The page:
Green shoots in Turkey but inflation worries persist
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Green shoots in Turkey but inflation worries persist

Rumours that FAB is in exploratory talks with a Turkish lender, together with hopes for a big-ticket IPO, point to optimism despite the dire outlook on inflation.

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When a market recovers, investors and issuers usually return first to the debt capital markets, then to equity capital markets, and finally to M&A.

In Turkey, this process began in the second half of last year when corporate and FIG issuers returned to the primary debt markets after two years of next to no issuance.

VakifBank and Yapi Kredi reopened the market last September, and a wave of issuers, particularly banks, has subsequently taken the opportunity to refinance debt, including Ziraat Bank and QNB Finansbank.

The debt pipeline has slowed more recently, as expected, due to Ramadan and March's local elections. But with Eid al-Fitr last week marking the end of the holy month, activity could pick up again.

Two steps

There are signs that the next two steps on the road to recovery could be imminent too, driven by president Recep Tayyip Erdogan’s confirmation of the government’s continued commitment to economic normalization following the March local elections.

In ECM, bankers in Istanbul suggest that international IPOs could return as soon as May. And rumours last week that First Abu Dhabi Bank may be looking to acquire a bank in Turkey could catalyse a new wave of M&A as foreign buyers take advantage of the weak currency.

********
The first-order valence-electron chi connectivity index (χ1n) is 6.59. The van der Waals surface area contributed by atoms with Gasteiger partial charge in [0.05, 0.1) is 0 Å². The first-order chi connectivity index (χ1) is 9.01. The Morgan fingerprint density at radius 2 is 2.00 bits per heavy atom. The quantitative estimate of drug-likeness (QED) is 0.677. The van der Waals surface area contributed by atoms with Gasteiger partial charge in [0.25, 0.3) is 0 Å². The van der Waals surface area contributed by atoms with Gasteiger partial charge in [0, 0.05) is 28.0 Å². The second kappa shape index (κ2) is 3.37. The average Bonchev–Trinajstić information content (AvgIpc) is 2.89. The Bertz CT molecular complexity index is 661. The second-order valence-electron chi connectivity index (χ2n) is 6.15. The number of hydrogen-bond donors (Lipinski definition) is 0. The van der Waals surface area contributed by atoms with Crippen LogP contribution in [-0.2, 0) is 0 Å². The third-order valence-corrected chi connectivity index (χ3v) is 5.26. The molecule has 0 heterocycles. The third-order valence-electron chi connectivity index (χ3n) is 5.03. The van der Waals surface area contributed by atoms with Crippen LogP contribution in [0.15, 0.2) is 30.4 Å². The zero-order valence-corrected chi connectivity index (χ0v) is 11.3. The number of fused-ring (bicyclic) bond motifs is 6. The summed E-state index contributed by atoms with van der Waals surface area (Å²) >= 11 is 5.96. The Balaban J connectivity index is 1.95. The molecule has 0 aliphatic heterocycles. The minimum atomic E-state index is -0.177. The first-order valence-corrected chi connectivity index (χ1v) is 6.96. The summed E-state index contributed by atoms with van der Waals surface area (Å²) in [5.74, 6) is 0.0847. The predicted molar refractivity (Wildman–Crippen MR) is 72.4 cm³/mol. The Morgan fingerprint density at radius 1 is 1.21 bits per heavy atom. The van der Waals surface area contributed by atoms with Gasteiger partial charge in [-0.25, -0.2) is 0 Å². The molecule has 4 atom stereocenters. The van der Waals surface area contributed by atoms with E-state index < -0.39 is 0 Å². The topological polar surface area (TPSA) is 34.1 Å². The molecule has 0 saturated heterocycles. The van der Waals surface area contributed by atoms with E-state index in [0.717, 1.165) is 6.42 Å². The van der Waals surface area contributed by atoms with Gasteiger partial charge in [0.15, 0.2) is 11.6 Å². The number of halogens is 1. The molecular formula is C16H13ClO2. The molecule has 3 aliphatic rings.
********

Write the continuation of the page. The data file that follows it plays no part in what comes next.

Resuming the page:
The Emirati lender is understood to have held early exploratory talks with owners of several Turkish banks, according to a Bloomberg report published on April 5, which prompted Yapi Kredi’s share price to jump 6% on the day.

A FAB statement following the news insisted: "At First Abu Dhabi Bank, we do not comment on market rumours or speculation, including M&A. We have no comment on this matter."

Retail effects

Retail investors in Turkey have avoided holding lira, instead investing in hard assets such as real estate, cars and equities.

In just three years, the number of retail equity investors in Turkey has gone from 1.2 million (in 2020) to more than eight million (as of the end of last year), according to the country’s capital markets board.

The domestic equity market has felt the benefit of this. The Borsa Istanbul 100 Index has risen 10-fold since 2019, from 989 in September 2019 to 9,814 in April 2024.

But two things have been very noticeably missing in Istanbul: big-ticket listings and international buyers. The latter have been absent since 2018 when the current economic crisis began.

Large Turkish companies have attempted to list in Istanbul before and not attracted adequate support, say local investment bankers. There have been larger IPOs: in October, restaurant chain franchiser TAB Gida launched the largest IPO since 2018, worth $247 million. But it sat at just under the $250 million threshold for international participation in an IPO and therefore did not attract foreign investors or underwriters.